$$(\mathscr{L}_1\otimes\mathscr{L}_2)^{\otimes n}\xrightarrow{\text{natural}}\mathscr{L}_1^{\otimes n}\otimes \mathscr{L}_2^{\otimes n}\xrightarrow{\iota_1\otimes\iota_2}\mathscr{O}_X\otimes\mathscr{O}_X\xrightarrow{\text{natural}}\mathscr{O}_X.$$

There are several ways to prove this assertion, let me list two here.

  1. You can first prove that the association of $\mathscr{L}$ of the sheaf $\underline{\mathrm{Isom}}(\mathscr{O}_X,\mathscr{L})$ (which associates to an $X$-scheme $T$ the isomorphisms $\mathscr{O}_T\to \mathscr{L}_T$) is actually an isomorphism $\mathrm{Pic}(X)\to H^1(X,\mathbf{G}_{m,X})$ -- this is classical, for instance see here. One can then deduce the result for $\mu_{n,X}$ by tracing through the long exact sequence in cohomology obtained from the Kummer sequence $1\to \mu_{n,X}\to\mathbf{G}_{m,X}\to\mathbf{G}_{m,X}\to 1$.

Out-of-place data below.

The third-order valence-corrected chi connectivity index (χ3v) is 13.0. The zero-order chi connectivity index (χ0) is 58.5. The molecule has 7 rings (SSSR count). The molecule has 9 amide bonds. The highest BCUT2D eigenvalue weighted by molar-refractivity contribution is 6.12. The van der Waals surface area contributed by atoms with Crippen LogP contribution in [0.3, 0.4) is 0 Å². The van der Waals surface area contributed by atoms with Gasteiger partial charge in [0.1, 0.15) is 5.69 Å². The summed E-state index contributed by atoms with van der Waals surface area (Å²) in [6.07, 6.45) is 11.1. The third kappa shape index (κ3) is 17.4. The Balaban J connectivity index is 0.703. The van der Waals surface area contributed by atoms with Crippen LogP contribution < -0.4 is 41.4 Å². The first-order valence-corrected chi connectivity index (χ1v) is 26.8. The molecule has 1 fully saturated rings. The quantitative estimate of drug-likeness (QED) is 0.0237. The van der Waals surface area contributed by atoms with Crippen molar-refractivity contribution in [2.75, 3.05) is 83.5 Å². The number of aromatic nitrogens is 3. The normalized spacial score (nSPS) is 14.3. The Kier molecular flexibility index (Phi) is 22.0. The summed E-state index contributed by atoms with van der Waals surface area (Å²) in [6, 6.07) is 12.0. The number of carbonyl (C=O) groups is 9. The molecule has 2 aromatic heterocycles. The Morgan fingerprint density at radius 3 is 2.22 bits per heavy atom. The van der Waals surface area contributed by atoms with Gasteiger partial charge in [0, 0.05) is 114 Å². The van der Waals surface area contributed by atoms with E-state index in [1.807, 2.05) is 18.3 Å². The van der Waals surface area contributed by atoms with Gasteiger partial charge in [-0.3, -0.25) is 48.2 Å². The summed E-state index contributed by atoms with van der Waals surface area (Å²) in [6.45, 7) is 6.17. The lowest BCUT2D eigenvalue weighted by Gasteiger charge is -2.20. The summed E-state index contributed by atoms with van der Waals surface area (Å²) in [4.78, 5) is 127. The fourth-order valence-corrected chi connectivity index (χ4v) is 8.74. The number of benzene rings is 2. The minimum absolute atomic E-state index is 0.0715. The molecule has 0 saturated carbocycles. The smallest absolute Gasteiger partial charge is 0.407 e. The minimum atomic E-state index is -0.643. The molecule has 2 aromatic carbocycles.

2. A more conceptual reason (which also handles the case of $\mathbf{G}_{m,X}$-torsors) is to see that $\mathscr{A}(\mathscr{L},\iota)$ represents the scheme $\underline{\mathrm{Isom}}((\mathscr{O}_X,\iota_0),(\mathscr{L},\iota))$ where $\iota_0\colon \mathscr{O}_X^{\otimes n}\xrightarrow{\approx}\mathscr{O}_X$ is the obvious map. One then wins from the general yoga that if $\mathcal{S}$ is any stack over a site $\mathcal{X}$, and any $x$ is any object of $\mathcal{C}_T$ (for $T$ an object of $\mathcal{X}$) then the association $y\mapsto \underline{\mathrm{Isom}}(x,y)$ is an isomorphism $\mathrm{Tw}(x)\to H^1(T,\underline{\mathrm{Aut}}(x))$. Here $\mathrm{Tw}(x)$ is the (isomorphism classe) of objects of $\mathcal{C}_T$ which are locally isomorphic to $x$ (i.e. the 'twists'). Why is this relevant here? Well, line bundlesform a stack, and therefore so do pairs $(\mathscr{L},j)$ where $j\colon \mathscr{L}^{\otimes m}\to \mathscr{O}_X$. Note then that $\{(\mathscr{L},\iota)\}/\sim$ is precisely $\mathrm{Tw}((\mathscr{O}_X,\iota_0))$. But, what is $\underline{\mathrm{Aut}}(\mathscr{O}_X,\iota)$? It's precisely $\mu_{n,X}$!